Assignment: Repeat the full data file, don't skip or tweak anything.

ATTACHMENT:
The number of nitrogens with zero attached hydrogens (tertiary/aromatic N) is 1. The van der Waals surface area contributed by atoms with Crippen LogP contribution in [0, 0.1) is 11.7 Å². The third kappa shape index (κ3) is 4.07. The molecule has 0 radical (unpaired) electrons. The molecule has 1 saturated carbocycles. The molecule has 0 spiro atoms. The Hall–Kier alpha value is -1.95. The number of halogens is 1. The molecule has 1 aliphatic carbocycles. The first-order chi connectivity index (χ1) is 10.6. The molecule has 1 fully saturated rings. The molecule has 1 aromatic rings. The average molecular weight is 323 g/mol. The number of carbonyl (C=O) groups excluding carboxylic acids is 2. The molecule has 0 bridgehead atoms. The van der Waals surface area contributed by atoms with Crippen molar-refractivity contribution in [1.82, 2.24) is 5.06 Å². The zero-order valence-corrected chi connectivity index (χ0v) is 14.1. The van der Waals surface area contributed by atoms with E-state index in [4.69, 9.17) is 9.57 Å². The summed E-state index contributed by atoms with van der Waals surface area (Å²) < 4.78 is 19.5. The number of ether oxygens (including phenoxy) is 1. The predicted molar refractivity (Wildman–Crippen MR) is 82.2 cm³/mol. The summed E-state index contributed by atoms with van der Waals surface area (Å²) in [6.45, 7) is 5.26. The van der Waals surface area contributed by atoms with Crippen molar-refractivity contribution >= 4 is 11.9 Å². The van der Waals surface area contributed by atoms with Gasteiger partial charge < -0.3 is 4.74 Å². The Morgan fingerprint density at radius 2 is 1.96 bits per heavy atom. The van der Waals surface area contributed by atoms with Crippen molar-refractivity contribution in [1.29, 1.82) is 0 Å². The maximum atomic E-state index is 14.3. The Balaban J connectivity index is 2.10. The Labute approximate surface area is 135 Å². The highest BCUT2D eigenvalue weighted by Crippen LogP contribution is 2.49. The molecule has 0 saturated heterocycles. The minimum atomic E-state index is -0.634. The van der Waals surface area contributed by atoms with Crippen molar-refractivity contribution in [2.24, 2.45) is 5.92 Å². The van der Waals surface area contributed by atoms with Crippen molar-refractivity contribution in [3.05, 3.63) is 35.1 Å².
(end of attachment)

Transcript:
The number of nitrogens with zero attached hydrogens (tertiary/aromatic N) is 1. The van der Waals surface area contributed by atoms with Crippen LogP contribution in [0, 0.1) is 11.7 Å². The third kappa shape index (κ3) is 4.07. The molecule has 0 radical (unpaired) electrons. The molecule has 1 saturated carbocycles. The molecule has 0 spiro atoms. The Hall–Kier alpha value is -1.95. The number of halogens is 1. The molecule has 1 aliphatic carbocycles. The first-order chi connectivity index (χ1) is 10.6. The molecule has 1 fully saturated rings. The molecule has 1 aromatic rings. The average molecular weight is 323 g/mol. The number of carbonyl (C=O) groups excluding carboxylic acids is 2. The molecule has 0 bridgehead atoms. The van der Waals surface area contributed by atoms with Crippen molar-refractivity contribution in [1.82, 2.24) is 5.06 Å². The zero-order valence-corrected chi connectivity index (χ0v) is 14.1. The van der Waals surface area contributed by atoms with E-state index in [4.69, 9.17) is 9.57 Å². The summed E-state index contributed by atoms with van der Waals surface area (Å²) < 4.78 is 19.5. The number of ether oxygens (including phenoxy) is 1. The predicted molar refractivity (Wildman–Crippen MR) is 82.2 cm³/mol. The summed E-state index contributed by atoms with van der Waals surface area (Å²) in [6.45, 7) is 5.26. The van der Waals surface area contributed by atoms with Crippen molar-refractivity contribution >= 4 is 11.9 Å². The van der Waals surface area contributed by atoms with Gasteiger partial charge < -0.3 is 4.74 Å². The Morgan fingerprint density at radius 2 is 1.96 bits per heavy atom. The van der Waals surface area contributed by atoms with Crippen molar-refractivity contribution in [1.29, 1.82) is 0 Å². The maximum atomic E-state index is 14.3. The Balaban J connectivity index is 2.10. The Labute approximate surface area is 135 Å². The highest BCUT2D eigenvalue weighted by Crippen LogP contribution is 2.49. The molecule has 0 saturated heterocycles. The minimum atomic E-state index is -0.634. The van der Waals surface area contributed by atoms with Crippen molar-refractivity contribution in [2.24, 2.45) is 5.92 Å². The van der Waals surface area contributed by atoms with Crippen molar-refractivity contribution in [3.05, 3.63) is 35.1 Å².